I’ve done three journeys, so they have all been slightly different. My first journey was medicated because I was doing a fresh transfer, so I was taking daily Estrace and Progesterone shots. For a fresh transfer, the embryo has never been frozen so once it’s been retrieved, it grows for five days, and then it goes directly into the uterus. For this process to work, a surrogate must be medicated because it all comes down to timing. My second and third journeys were frozen transfers, so I was able to do natural cycles. This means that I didn’t take the estrogen, and I only had to take minimal progesterone as a suppository. There were more trips to the clinic to have blood work done and to watch my hormone levels, but there was less medication and less hormones, which I prefer.

In terms of procedures, when I went in for my first transfers the doctor discovered that I had a uterine polyp, which is basically a small growth on the uterus and is actually quite common. In most cases, it’s not a cause for concern, but in terms of IVF the doctors want the uterine environment to be as ideal as possible to increase the chance of successful implantation. Due to this need for a near perfect uterus, they had me go in for a surgery to remove the polyp. They put me under “twilight sedation”, so I was still somewhat awake, but I don’t remember anything. Not only does having the polyp removed make the uterine environment more hospitable, but it also increases blood flow to the area which thickens the wall of the uterus and increases the chance of implantation.

What was your surrogate pregnancy like? 

Each pregnancy I’ve had has been unique: I’ve had 8 pregnancies total, 5 of my own and 3 surrogacies. For my surrogacy pregnancies, they were all very different from one another. For example, I’ve never had any issues with swelling before, but during my first surrogacy pregnancy my feet were so swollen that I had to tell people at work I was pregnant because there was no hiding them! They were puffing over my shoes and I had no choice but to explain to people what was going on. I think a part of it was the medications and another was genetics, as one of my intended grandmothers also dealt with swelling.

The birth was also a bit of the challenge as the baby got stuck during delivery. As they were reaching for the forceps my body must have intuitively reacted because I was able to push the baby out. Unfortunately, I think this was a bit traumatic for my intended parents, especially as they were behind a curtain for this and weren’t able to see what was going on. Before this I had experienced relatively easy births, so I felt really bad for them that it had turned out this way.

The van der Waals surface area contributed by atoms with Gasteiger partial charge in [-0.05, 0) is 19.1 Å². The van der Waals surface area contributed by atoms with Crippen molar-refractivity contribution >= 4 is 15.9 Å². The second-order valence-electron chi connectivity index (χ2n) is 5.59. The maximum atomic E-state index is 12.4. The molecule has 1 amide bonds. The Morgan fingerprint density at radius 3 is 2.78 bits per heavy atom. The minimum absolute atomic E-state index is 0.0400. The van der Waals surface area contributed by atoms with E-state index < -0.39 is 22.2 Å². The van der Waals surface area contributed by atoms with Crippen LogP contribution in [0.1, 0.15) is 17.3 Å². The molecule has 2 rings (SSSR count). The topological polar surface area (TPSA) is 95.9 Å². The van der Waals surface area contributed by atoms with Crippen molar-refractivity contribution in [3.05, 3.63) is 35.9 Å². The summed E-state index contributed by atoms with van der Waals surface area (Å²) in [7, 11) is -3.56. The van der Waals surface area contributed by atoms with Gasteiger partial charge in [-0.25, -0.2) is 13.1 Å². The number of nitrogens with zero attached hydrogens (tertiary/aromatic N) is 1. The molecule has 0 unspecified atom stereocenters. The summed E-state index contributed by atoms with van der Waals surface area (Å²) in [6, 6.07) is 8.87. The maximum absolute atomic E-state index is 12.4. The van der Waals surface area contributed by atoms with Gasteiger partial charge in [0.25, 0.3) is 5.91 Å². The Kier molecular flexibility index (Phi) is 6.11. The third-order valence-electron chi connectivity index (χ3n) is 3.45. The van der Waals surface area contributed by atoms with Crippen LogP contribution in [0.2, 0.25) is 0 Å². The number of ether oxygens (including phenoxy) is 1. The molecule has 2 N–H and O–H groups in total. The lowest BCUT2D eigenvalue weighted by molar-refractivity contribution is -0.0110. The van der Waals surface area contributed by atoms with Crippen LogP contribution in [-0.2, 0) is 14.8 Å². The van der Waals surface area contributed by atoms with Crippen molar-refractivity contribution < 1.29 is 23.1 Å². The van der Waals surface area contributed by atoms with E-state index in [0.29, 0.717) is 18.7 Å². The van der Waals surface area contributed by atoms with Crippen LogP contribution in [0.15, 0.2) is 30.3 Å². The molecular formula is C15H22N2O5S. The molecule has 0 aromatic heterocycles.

For my second surrogacy journey, the pregnancy was relatively uneventful, and the delivery was very calm and smooth. When it came to my third birth, I planned it very carefully since my first birth for this couple was so complicated. I wanted to give my boys at least one uncomplicated birth, but that just didn’t end up happening. When I was induced there was meconium in the water, and the doctors didn’t want the baby to breathe that in. Her heart rate was also dropping too low, so I had to undergo an emergency caesarian section. That was my very first C-section after 8 pregnancies! Afterwards, the baby had to go on c-pap to clear out her lungs and establish her breathing. She’s doing great now, but it was a bit scary during the delivery.

How did your kids and family feel about your surrogacy?

They were all very impressed. My 8-year-old is a bit of a baby fanatic, so he loves the idea of me carrying babies. He wishes that I would take them home but once he’s been able to go to the hospital and hold the babies, he’s fine with them going home with their daddies. My kids all get really excited whenever I’m sent photos and they enjoy seeing them grow up.

What was the best part of your surrogacy journey? 

For my first journey we actually had a birth photographer, but because the baby got stuck, the room was a bit more chaotic then I had anticipated. I didn’t get to see what happened after he was born as he was taken over to the warmer while they were still working on me. But the next day, the birth photographer posted some images onto the internet and I started to receive a flood of messages. I had forgotten she was even there, that’s how good she was as being an inconspicuous observer. Everyone was so excited about the pictures, so when I finally got onto Facebook to see them, I was blown away. Seeing the photo of the dads and the expressions on their faces when they first saw their baby is forever burned into my memory. I didn’t get to see them in that moment, but for me, that photo perfectly captured the entire journey.

What would you say to someone considering surrogacy? 

Make sure you do your research, know what you’re getting into, and make sure your expectations are in line with reality and not overly idealistic. No matter what happens, no matter what kind of relationship you end up forming with your intended parents, you’ve made them parents. At the end of it all, you’ve made them a family, and that is enough.

Would you consider being a surrogate again? Why or why not? 

At this moment, I’m no longer able to be a surrogate as I need a hysterectomy. My first set of intended parents and I use to have an ongoing joke that I had the “golden uterus”. After eight pregnancies and three surrogacies the golden uterus is happily retiring.

Thank you, Kim, for taking the time to share your amazing surrogacy story with Canadian Fertility Consulting